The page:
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Twenty-first Week in Ordinary Time

1 Th. 1:2-5, 8-10 & Mt. 23:13-22

Today we begin reading from the earliest book of the New Testament, Paul’s first letter to the Thessalonians. The first Gospel was written 20 years later. Paul had already preached to them and they did two things for which he was very grateful. They accepted him, eagerly listening to his teaching; they took his message seriously, turning from idols to serve the one true God. Not only did they learn from Paul, but he received a new insight into the power of the Holy Spirit Who made these changes in their lives.

Like those early Thessalonians we, too, can listen carefully each time we hear the Scriptures and by continuing to be converted from the sinful ‘idols’ in our lives. Then we, too, will testify to the fact that God’s message is not mere words, but the power that the Holy Spirit gives us when we need it.

The scribes copied the Law of Moses by hand and knew every detail of it intimately. The Pharisees tried to preserve the Law from contamination. Both groups were held in high regard by their contemporaries because of their religious devotion. Remember, too, that the Pharisees included Nicodemus and Paul.

If so much about the scribes and Pharisees was praiseworthy, why did Jesus call them "hypocrites", "blind guides" and even "fools"? The reason is that they gave top priority to observing the details of the Law, completely neglecting what it said about mercy which they failed to recognise in the new covenant that God wanted to make with them.

Ironically they were missing the very thing to which they, as scribes and Pharisees, were supposed to dedicate their lives. They treasured the gold of the temple, but failed to treasure the God of the temple. Their blindness was so severe that they could not even recognize God's love made manifest in Jesus! It was unthinkable to them that God’s salvation could come through a poor Carpenter who readily associated with sinners and unbelievers. How could God use a Man who did not share all their convictions?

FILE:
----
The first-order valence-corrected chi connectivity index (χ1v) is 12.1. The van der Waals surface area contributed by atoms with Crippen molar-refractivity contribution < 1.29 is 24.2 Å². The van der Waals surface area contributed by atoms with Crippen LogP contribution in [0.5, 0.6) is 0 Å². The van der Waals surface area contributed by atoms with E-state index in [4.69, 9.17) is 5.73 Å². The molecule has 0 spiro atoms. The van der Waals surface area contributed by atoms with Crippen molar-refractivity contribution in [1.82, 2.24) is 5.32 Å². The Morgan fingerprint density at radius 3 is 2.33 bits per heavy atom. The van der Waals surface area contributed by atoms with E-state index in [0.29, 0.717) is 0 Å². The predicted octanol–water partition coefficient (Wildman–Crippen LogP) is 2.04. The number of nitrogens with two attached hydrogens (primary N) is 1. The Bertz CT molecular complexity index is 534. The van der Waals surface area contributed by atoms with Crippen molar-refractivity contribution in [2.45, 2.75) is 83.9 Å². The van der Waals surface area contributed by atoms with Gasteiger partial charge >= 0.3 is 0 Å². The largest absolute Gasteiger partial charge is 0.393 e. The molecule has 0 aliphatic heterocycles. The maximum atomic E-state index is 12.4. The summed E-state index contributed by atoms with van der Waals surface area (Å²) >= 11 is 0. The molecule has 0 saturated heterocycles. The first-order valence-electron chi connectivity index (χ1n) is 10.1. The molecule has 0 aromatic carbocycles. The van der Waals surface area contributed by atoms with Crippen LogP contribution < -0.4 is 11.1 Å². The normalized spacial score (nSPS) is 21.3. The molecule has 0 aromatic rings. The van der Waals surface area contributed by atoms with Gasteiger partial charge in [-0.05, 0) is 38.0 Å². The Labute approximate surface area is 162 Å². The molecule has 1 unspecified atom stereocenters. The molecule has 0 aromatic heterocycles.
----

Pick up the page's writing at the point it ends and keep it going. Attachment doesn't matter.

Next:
Keeping this in mind, we can see Jesus’ heart more clearly in His condemnation of the Pharisees. Imagine Him speaking these harsh words with tears in His eyes and a lump in His throat. Here was a group of individuals so fully devoted to God, yet blinded to the grace available to them. How tragic to see them reject Him!

In our own lives we, too, have certain ways of doing things, certain customs we are used to observing. But there may be something God wants to change in us, something new that He wants to accomplish in us. Perhaps we need to slow down doing what we have always done to hear Him speak to us in prayer. Perhaps there are habits and customs we need to reassess. Let's be attentive to the God of surprises who continues to work in unexpected ways!

Lord Jesus, You never let anyone stay the same - You changed Nicodemus and Saul of Tarsus for the better! - so let us be open to whatever You teach us and the new things You want to do in our lives.

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